- Brian Bennett, ESPN Staff Writer
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SOUTH BEND, Ind. -- After all the Notre Dame seniors had been saluted on the field before their final home game on Saturday, they made a U-turn back to the team tunnel.
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Notre Dame players showed their support for coach Charlie Weis at the start of Saturday's game but couldn't come up with the win.
There the players summoned head coach Charlie Weis, who normally hobbles to the sidelines on his bad knees behind the rest of the team. They wanted him up front and center this time.
"It was an idea that myself and two other guys had," quarterback Jimmy Clausen said. "It was Senior Day, but coach Weis has gone through a lot, and we're behind him 110 percent. And that's what we were trying to do today."
It was a nice symbolic gesture of support. But ultimately, how the team played against Connecticut in a 33-30 double-overtime loss sent the loudest message.
Weis had nothing to gain by beating UConn, really. But by losing, for the third straight week and for the second consecutive year to a Big East team on Senior Day, he surrendered all chance of returning for a sixth season.
Unlike previous difficult losses, athletic director Jack Swarbrick didn't come into the media room after the game to answer questions. There was no need. Swarbrick has insisted that he will evaluate Weis at the end of the season and won't make any announcements until after next week's season finale at Stanford.
But there is nothing left to evaluate. The announcement will be a mere formality.
Weis now has a lower winning percentage than predecessors Bob Davie and Ty Willingham. He is 16-20 in the last three years. The Irish will be heavy underdogs to Stanford, and a defeat will guarantee a third straight non-winning regular season.
It's telling that Notre Dame can now not even win on its own Senior Day against a team that didn't join the FBS until 2002. Saturday's game summed up much of what has gone wrong this year.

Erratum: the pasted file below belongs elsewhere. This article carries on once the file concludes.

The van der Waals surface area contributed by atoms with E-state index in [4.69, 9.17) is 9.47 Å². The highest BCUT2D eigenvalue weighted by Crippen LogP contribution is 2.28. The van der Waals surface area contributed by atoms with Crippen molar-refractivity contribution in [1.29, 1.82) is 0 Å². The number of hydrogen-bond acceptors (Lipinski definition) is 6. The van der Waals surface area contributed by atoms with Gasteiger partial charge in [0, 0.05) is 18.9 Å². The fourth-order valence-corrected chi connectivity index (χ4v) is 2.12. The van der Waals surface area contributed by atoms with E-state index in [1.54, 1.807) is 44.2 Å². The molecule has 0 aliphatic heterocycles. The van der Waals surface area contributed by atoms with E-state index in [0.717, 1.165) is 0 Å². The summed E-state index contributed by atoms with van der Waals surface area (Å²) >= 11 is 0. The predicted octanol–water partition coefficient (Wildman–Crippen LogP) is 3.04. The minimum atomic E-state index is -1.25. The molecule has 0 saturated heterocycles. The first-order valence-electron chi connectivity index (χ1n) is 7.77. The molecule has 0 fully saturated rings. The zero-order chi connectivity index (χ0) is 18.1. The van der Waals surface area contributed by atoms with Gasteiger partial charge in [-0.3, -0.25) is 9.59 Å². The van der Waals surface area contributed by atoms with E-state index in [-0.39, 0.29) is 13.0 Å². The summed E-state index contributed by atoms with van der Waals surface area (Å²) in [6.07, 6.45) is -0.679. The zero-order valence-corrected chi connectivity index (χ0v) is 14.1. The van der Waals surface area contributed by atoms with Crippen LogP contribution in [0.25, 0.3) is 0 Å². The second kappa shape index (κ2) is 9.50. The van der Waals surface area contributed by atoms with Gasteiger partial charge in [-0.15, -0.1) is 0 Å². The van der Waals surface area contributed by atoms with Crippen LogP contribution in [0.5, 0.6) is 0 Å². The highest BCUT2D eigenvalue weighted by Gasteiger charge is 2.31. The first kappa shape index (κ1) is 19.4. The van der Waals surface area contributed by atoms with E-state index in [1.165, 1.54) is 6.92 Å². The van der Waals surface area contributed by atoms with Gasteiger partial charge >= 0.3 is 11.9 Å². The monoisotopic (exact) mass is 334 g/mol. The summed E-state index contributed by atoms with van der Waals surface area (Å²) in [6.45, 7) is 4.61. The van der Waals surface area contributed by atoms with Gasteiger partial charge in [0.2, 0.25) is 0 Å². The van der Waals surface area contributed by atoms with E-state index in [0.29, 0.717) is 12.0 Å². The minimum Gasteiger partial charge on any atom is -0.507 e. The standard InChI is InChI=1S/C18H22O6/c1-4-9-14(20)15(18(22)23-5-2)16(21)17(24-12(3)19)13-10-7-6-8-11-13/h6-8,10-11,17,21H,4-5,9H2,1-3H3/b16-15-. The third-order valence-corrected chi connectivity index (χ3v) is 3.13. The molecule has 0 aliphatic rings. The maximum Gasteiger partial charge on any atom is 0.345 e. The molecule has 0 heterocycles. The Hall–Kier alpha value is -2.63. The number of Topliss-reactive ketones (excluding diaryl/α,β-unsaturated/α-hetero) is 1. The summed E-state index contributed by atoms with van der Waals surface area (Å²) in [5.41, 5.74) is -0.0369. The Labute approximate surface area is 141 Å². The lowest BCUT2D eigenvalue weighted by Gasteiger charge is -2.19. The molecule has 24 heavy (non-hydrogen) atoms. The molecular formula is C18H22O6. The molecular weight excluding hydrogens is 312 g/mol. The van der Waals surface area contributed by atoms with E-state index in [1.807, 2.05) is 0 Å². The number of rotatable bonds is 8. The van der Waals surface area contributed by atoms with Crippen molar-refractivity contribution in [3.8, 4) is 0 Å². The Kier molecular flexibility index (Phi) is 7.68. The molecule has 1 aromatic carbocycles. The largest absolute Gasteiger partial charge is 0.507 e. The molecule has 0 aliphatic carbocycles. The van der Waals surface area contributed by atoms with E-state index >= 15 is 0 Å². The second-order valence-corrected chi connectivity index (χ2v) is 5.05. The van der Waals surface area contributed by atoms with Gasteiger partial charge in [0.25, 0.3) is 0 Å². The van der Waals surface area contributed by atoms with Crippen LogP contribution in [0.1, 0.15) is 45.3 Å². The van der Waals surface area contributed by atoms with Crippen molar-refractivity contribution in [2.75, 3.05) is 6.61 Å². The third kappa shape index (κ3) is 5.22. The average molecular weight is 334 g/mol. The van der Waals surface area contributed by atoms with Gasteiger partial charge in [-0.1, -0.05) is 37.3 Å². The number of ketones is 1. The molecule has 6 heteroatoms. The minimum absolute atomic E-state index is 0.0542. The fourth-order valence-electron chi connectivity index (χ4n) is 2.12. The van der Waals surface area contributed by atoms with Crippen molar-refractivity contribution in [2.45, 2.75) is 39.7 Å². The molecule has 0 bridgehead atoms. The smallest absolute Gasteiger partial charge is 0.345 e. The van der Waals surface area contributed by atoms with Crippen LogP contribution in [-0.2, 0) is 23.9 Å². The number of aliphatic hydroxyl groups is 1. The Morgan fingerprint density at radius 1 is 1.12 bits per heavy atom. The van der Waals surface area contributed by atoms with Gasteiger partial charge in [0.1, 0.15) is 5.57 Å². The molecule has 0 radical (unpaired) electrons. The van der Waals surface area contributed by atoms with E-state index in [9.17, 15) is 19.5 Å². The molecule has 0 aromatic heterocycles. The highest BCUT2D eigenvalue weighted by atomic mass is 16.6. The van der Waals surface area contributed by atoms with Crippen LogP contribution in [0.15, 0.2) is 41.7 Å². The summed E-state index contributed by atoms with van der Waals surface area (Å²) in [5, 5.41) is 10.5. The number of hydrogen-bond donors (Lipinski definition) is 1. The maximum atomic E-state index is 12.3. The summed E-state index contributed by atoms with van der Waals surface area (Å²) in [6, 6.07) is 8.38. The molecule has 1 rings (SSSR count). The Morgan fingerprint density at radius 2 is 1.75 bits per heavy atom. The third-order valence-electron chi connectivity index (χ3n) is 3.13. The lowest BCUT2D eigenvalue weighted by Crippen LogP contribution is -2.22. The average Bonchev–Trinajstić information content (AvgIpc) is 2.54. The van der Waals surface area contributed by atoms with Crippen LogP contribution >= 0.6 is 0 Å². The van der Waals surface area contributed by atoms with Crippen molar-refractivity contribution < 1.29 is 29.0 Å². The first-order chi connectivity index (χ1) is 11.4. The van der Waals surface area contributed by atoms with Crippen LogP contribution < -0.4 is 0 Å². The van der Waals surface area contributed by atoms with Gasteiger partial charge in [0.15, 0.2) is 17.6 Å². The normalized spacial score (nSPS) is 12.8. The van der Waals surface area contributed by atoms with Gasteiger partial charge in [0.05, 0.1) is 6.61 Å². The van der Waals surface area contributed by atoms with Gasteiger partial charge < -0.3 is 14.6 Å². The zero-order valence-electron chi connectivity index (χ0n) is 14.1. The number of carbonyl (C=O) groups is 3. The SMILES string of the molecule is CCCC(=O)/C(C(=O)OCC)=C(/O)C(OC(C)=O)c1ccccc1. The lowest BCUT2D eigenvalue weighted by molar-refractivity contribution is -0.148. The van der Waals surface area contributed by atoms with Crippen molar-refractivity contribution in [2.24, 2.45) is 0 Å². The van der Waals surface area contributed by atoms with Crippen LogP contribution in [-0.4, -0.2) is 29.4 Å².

But against a UConn team that had found ways to lose at the end of five of its previous nine games this year, Notre Dame did the gift-giving. It had a 14-0 lead after the second play of the second quarter but couldn't manage another touchdown in regulation. The red zone, where Weis' play-calling has short-circuited all season, again became a problem as the Irish settled for field goals despite driving inside the UConn 6-yard line twice in the second half.
Remember the infamous "decided schematic advantage" quote? Connecticut coach Randy Edsall put that to shame by admitting that his team made very few adjustments on defense after the first drive. Edsall said the Huskies had noticed Notre Dame's tendencies from the shotgun and under center from studying film.
"We just stayed with what we did," Edsall said. "We played a little more three-deep zone. But the whole game plan was, when they were in the gun, we were going to bang the crap out their two outstanding receivers."
The Irish compounded their problems with horrendous tackling against the run, a major issue all season. They gave up a kickoff return for a touchdown. Sergio Brown committed a boneheaded personal foul on a third-down incompletion to set up UConn's first score. And Allen fumbled on his team's final drive in regulation.
In a BCS-or-bust season, Notre Dame is now in danger of losing its final four games and being relegated to whatever bowl will take a 6-6 at-large team. If Notre Dame even accepts a postseason bid.
"Sitting at 6-2, you're thinking, 'Wow, we've got a chance to do some special things,'" Tate said. "Then all that's taken from you. Three games straight, we've let games go."
This shouldn't still be happening, not with several members of Weis' first full recruiting now fifth-year seniors. Not with such stars as Clausen and Tate setting school records. And as several starters graduate and Clausen and Tate look like strong early-entry candidates for the NFL draft, one has to wonder how things would get any better.
As usual, Weis deflected any questions about his own status, saying only that he felt "absolutely miserable" for the seniors.
"Today's not the day for me to reflect on things like that," he said. "I'll worry about me tomorrow."
There was a brief pause after Weis first opened up his news conference for questions. He took a small stab at humor in the interlude by saying, "Is that it?"
But that's not a query anyone needed to pose Saturday night. This was most definitely it for Weis' tenure at Notre Dame.
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